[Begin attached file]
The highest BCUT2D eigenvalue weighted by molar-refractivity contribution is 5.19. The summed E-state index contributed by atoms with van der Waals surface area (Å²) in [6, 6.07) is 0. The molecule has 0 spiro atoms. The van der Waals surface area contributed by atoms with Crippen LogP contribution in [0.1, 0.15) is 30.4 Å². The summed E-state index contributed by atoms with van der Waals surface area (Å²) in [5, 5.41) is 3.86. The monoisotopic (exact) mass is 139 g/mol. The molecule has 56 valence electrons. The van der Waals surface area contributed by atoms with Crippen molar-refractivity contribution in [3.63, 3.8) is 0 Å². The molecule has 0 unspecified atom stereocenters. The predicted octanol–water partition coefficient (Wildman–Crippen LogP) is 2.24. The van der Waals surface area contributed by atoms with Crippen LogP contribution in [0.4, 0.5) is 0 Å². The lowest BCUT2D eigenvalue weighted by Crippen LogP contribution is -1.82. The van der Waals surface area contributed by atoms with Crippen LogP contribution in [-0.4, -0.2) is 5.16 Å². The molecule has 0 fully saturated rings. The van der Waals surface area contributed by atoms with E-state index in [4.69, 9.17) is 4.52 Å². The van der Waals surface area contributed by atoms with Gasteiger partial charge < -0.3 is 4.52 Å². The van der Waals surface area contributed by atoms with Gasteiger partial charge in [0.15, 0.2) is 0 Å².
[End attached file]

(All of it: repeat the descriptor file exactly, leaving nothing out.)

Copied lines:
The highest BCUT2D eigenvalue weighted by molar-refractivity contribution is 5.19. The summed E-state index contributed by atoms with van der Waals surface area (Å²) in [6, 6.07) is 0. The molecule has 0 spiro atoms. The van der Waals surface area contributed by atoms with Crippen LogP contribution in [0.1, 0.15) is 30.4 Å². The summed E-state index contributed by atoms with van der Waals surface area (Å²) in [5, 5.41) is 3.86. The monoisotopic (exact) mass is 139 g/mol. The molecule has 56 valence electrons. The van der Waals surface area contributed by atoms with Crippen molar-refractivity contribution in [3.63, 3.8) is 0 Å². The molecule has 0 unspecified atom stereocenters. The predicted octanol–water partition coefficient (Wildman–Crippen LogP) is 2.24. The van der Waals surface area contributed by atoms with Crippen LogP contribution in [0.4, 0.5) is 0 Å². The lowest BCUT2D eigenvalue weighted by Crippen LogP contribution is -1.82. The van der Waals surface area contributed by atoms with Crippen LogP contribution in [-0.4, -0.2) is 5.16 Å². The molecule has 0 fully saturated rings. The van der Waals surface area contributed by atoms with E-state index in [4.69, 9.17) is 4.52 Å². The van der Waals surface area contributed by atoms with Gasteiger partial charge < -0.3 is 4.52 Å². The van der Waals surface area contributed by atoms with Gasteiger partial charge in [0.15, 0.2) is 0 Å².